FICO Credit Scores: What Do They Mean?
Since we live in an computer-driven society, it's not surprising that your ability to repay your mortgage boils down to just one number.
All the years you've been paying your various bills: your mortgage, vehicle payments, and credit card bills are analyzed, spindled and mutilated into a single indicator of whether you're likely to meet your future obligations.
Equifax, TransUnion, and Experian, the three major credit agencies, each have a proprietary formula for building a credit score. Fair Isaac and Cooriginally developed this score. .
While Experian still calls its score "FICO", TransUnion calls its score "Beacon" and Equifax uses "Empirica." While each of the models considers a range of data available in your credit report, all of the agencies use the following to calculate a credit score:
- Credit History - How many years have you had credit?
- History of Payments - Do you pay your bills on time?
- Balances on your Credit Cards - How many accounts do you have? How much do you owe on your accounts?
- Requests for Credit - How many times have you had your credit checked for a loan?
These factors are weighted slightly differently depending on the formula being used. Each formula produces a single number which varies slightly by agency. FICO scores can be as low as 300 and as high as 800. Higher is always better. Most borrowers who want to get a mortgage in the current environment score 620 or above.
Not just for qualifying
Did you know? FICO scores are used for more than just determining whether or not you qualify for a mortgage. Higher scores indicate you are a better credit risk, and thus may qualify for a better mortgage rate.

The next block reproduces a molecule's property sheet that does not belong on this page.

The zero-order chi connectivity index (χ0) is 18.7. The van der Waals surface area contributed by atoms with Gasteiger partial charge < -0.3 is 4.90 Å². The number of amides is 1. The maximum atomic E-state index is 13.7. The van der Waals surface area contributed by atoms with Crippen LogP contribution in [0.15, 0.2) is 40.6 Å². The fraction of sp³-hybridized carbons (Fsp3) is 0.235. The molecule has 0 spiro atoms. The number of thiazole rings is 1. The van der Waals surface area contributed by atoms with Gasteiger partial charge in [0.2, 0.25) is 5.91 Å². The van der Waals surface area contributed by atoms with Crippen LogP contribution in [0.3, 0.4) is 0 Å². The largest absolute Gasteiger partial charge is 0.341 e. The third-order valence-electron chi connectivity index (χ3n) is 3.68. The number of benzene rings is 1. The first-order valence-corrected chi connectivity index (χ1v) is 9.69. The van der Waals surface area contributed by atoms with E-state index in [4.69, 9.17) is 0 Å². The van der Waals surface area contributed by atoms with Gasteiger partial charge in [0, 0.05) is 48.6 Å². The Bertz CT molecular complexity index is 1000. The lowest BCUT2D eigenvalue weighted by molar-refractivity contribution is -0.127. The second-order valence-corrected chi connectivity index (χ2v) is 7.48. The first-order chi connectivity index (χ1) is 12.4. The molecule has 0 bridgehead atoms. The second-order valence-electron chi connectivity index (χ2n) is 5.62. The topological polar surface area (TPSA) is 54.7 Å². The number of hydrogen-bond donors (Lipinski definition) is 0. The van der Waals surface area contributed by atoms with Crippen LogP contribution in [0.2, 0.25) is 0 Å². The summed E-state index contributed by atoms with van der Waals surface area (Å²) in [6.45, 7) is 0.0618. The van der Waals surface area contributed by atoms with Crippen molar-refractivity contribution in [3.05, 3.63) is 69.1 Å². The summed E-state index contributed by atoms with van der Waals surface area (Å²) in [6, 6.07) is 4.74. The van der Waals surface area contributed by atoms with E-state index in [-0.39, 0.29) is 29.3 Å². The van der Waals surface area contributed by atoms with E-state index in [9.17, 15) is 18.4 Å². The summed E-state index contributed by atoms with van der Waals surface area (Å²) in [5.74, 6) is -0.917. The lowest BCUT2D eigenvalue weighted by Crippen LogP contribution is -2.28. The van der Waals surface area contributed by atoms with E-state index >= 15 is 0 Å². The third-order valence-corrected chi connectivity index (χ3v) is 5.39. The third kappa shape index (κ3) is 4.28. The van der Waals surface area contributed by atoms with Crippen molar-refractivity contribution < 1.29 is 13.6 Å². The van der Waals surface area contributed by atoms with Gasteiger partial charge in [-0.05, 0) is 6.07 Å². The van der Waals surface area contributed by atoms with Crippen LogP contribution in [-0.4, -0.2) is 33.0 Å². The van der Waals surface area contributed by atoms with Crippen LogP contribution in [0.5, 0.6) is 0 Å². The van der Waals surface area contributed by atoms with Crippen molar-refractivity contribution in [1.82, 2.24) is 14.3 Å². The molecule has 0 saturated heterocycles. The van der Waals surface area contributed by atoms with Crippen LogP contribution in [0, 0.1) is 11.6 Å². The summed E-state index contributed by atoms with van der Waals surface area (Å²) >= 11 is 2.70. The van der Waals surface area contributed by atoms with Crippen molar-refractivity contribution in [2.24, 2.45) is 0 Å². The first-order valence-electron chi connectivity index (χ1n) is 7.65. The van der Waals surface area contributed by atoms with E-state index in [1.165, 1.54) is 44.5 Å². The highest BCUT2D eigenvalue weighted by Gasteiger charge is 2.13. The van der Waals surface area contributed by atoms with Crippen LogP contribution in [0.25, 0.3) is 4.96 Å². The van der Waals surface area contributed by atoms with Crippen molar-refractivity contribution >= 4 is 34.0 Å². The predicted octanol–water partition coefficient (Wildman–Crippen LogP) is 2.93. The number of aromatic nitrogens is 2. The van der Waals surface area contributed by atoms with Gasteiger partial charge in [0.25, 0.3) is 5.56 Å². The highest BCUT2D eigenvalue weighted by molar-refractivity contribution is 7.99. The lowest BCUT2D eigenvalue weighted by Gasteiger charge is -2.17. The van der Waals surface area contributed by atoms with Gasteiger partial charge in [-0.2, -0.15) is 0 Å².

Can I raise my credit score?
Is it possible to raise your credit score? Some companies promise quick fixes, but they can't do anything different than what you can do — for free. You should remove any incorrect data from your credit report, which is the only way to quickly improve your credit score.
How do I find out my credit score?
Before you can improve your score, you must obtain your score and be sure that the credit reports from each reporting agency are correct. Fair Isaac has created a web site (www.myFICO.com) that lets you do just that. For a reasonable fee, you can get your FICO from all three reporting agencies, along with your credit report. Also available are information and online tools that can help you analyze what actions might have the greatest impact on your FICO score.
You can get a federally-mandated free credit report once per year from the three major credit reporting agencies by visiting AnnualCreditReport.com. You won't get a free credit score from AnnualCreditReport.com, but getting one is fast and inexpensive.
Now that you have all the facts, you'll be a more informed consumer and you'll be better positioned to obtain the right mortgage for you.
Want to know more about credit scores? Call us: 3103737406.